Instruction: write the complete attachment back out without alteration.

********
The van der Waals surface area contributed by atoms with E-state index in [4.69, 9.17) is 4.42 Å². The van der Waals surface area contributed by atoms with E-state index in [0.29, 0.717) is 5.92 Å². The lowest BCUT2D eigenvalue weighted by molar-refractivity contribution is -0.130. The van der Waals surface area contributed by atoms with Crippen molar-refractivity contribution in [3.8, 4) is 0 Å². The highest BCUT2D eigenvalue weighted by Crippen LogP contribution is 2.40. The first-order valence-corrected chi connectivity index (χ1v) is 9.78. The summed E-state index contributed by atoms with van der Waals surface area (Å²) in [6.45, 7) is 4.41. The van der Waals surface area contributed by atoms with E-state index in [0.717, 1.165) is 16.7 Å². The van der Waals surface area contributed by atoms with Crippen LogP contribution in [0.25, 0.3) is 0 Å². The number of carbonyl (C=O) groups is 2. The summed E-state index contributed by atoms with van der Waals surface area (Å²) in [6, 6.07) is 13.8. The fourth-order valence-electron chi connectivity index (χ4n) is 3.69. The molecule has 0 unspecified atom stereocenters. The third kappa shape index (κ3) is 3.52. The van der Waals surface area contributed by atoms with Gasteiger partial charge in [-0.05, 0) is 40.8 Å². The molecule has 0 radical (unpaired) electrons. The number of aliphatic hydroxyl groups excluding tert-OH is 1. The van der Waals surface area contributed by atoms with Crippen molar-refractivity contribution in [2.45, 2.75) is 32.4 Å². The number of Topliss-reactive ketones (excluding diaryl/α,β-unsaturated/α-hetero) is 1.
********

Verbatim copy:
The van der Waals surface area contributed by atoms with E-state index in [4.69, 9.17) is 4.42 Å². The van der Waals surface area contributed by atoms with E-state index in [0.29, 0.717) is 5.92 Å². The lowest BCUT2D eigenvalue weighted by molar-refractivity contribution is -0.130. The van der Waals surface area contributed by atoms with Crippen molar-refractivity contribution in [3.8, 4) is 0 Å². The highest BCUT2D eigenvalue weighted by Crippen LogP contribution is 2.40. The first-order valence-corrected chi connectivity index (χ1v) is 9.78. The summed E-state index contributed by atoms with van der Waals surface area (Å²) in [6.45, 7) is 4.41. The van der Waals surface area contributed by atoms with E-state index in [0.717, 1.165) is 16.7 Å². The van der Waals surface area contributed by atoms with Crippen LogP contribution in [0.25, 0.3) is 0 Å². The number of carbonyl (C=O) groups is 2. The summed E-state index contributed by atoms with van der Waals surface area (Å²) in [6, 6.07) is 13.8. The fourth-order valence-electron chi connectivity index (χ4n) is 3.69. The molecule has 0 unspecified atom stereocenters. The third kappa shape index (κ3) is 3.52. The van der Waals surface area contributed by atoms with Gasteiger partial charge in [-0.05, 0) is 40.8 Å². The molecule has 0 radical (unpaired) electrons. The number of aliphatic hydroxyl groups excluding tert-OH is 1. The van der Waals surface area contributed by atoms with Crippen molar-refractivity contribution in [2.45, 2.75) is 32.4 Å². The number of Topliss-reactive ketones (excluding diaryl/α,β-unsaturated/α-hetero) is 1.